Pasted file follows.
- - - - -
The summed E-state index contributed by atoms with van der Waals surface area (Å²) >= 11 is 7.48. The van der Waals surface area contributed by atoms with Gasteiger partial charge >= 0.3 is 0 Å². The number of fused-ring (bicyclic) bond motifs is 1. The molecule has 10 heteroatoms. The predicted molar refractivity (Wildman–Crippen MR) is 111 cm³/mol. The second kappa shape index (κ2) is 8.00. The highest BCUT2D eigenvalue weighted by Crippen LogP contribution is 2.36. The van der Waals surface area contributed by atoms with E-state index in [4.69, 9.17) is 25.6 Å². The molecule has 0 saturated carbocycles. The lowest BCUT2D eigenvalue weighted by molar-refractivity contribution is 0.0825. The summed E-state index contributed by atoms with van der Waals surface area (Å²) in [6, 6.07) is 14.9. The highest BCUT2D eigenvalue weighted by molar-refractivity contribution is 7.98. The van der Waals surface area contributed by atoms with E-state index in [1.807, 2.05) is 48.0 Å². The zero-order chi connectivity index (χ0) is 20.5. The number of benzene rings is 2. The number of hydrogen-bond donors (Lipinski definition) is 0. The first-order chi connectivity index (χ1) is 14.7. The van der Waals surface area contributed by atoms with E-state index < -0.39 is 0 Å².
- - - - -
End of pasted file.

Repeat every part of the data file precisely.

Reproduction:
The summed E-state index contributed by atoms with van der Waals surface area (Å²) >= 11 is 7.48. The van der Waals surface area contributed by atoms with Gasteiger partial charge >= 0.3 is 0 Å². The number of fused-ring (bicyclic) bond motifs is 1. The molecule has 10 heteroatoms. The predicted molar refractivity (Wildman–Crippen MR) is 111 cm³/mol. The second kappa shape index (κ2) is 8.00. The highest BCUT2D eigenvalue weighted by Crippen LogP contribution is 2.36. The van der Waals surface area contributed by atoms with E-state index in [4.69, 9.17) is 25.6 Å². The molecule has 0 saturated carbocycles. The lowest BCUT2D eigenvalue weighted by molar-refractivity contribution is 0.0825. The summed E-state index contributed by atoms with van der Waals surface area (Å²) in [6, 6.07) is 14.9. The highest BCUT2D eigenvalue weighted by molar-refractivity contribution is 7.98. The van der Waals surface area contributed by atoms with E-state index in [1.807, 2.05) is 48.0 Å². The zero-order chi connectivity index (χ0) is 20.5. The number of benzene rings is 2. The number of hydrogen-bond donors (Lipinski definition) is 0. The first-order chi connectivity index (χ1) is 14.7. The van der Waals surface area contributed by atoms with E-state index < -0.39 is 0 Å².